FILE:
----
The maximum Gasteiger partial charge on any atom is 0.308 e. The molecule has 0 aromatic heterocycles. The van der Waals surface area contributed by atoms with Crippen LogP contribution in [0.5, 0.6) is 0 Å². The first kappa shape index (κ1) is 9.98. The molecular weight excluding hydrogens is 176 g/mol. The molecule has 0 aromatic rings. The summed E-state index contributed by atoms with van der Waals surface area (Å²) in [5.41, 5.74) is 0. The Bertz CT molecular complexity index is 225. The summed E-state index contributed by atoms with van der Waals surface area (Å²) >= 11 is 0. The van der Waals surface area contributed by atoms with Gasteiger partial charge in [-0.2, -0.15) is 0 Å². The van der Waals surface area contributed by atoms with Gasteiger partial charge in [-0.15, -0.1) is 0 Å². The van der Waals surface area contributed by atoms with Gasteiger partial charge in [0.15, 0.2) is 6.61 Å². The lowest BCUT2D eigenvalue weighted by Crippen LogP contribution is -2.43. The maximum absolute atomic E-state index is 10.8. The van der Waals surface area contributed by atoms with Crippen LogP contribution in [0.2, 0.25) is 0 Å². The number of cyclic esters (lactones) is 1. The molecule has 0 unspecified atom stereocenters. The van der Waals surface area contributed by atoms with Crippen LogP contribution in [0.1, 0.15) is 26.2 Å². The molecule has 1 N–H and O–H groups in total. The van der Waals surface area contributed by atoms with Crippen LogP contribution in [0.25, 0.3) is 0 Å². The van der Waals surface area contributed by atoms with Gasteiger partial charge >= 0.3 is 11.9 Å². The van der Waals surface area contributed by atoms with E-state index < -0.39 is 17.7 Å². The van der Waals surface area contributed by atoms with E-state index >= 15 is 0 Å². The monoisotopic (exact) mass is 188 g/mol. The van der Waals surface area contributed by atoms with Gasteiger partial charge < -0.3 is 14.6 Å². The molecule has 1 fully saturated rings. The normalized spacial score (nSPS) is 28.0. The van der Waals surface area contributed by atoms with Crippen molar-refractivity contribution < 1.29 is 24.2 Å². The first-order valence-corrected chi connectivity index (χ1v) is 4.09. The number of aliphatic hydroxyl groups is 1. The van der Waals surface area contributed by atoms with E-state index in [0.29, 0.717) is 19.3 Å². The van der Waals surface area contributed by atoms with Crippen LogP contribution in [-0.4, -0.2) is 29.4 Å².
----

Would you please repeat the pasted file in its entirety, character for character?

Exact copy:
The maximum Gasteiger partial charge on any atom is 0.308 e. The molecule has 0 aromatic heterocycles. The van der Waals surface area contributed by atoms with Crippen LogP contribution in [0.5, 0.6) is 0 Å². The first kappa shape index (κ1) is 9.98. The molecular weight excluding hydrogens is 176 g/mol. The molecule has 0 aromatic rings. The summed E-state index contributed by atoms with van der Waals surface area (Å²) in [5.41, 5.74) is 0. The Bertz CT molecular complexity index is 225. The summed E-state index contributed by atoms with van der Waals surface area (Å²) >= 11 is 0. The van der Waals surface area contributed by atoms with Gasteiger partial charge in [-0.2, -0.15) is 0 Å². The van der Waals surface area contributed by atoms with Gasteiger partial charge in [-0.15, -0.1) is 0 Å². The van der Waals surface area contributed by atoms with Gasteiger partial charge in [0.15, 0.2) is 6.61 Å². The lowest BCUT2D eigenvalue weighted by Crippen LogP contribution is -2.43. The maximum absolute atomic E-state index is 10.8. The van der Waals surface area contributed by atoms with Crippen LogP contribution in [0.2, 0.25) is 0 Å². The number of cyclic esters (lactones) is 1. The molecule has 0 unspecified atom stereocenters. The van der Waals surface area contributed by atoms with Crippen LogP contribution in [0.1, 0.15) is 26.2 Å². The molecule has 1 N–H and O–H groups in total. The van der Waals surface area contributed by atoms with Crippen LogP contribution in [0.25, 0.3) is 0 Å². The van der Waals surface area contributed by atoms with Gasteiger partial charge >= 0.3 is 11.9 Å². The van der Waals surface area contributed by atoms with E-state index < -0.39 is 17.7 Å². The van der Waals surface area contributed by atoms with E-state index >= 15 is 0 Å². The monoisotopic (exact) mass is 188 g/mol. The van der Waals surface area contributed by atoms with Gasteiger partial charge < -0.3 is 14.6 Å². The molecule has 1 fully saturated rings. The normalized spacial score (nSPS) is 28.0. The van der Waals surface area contributed by atoms with Crippen molar-refractivity contribution < 1.29 is 24.2 Å². The first-order valence-corrected chi connectivity index (χ1v) is 4.09. The number of aliphatic hydroxyl groups is 1. The van der Waals surface area contributed by atoms with E-state index in [0.29, 0.717) is 19.3 Å². The van der Waals surface area contributed by atoms with Crippen LogP contribution in [-0.4, -0.2) is 29.4 Å².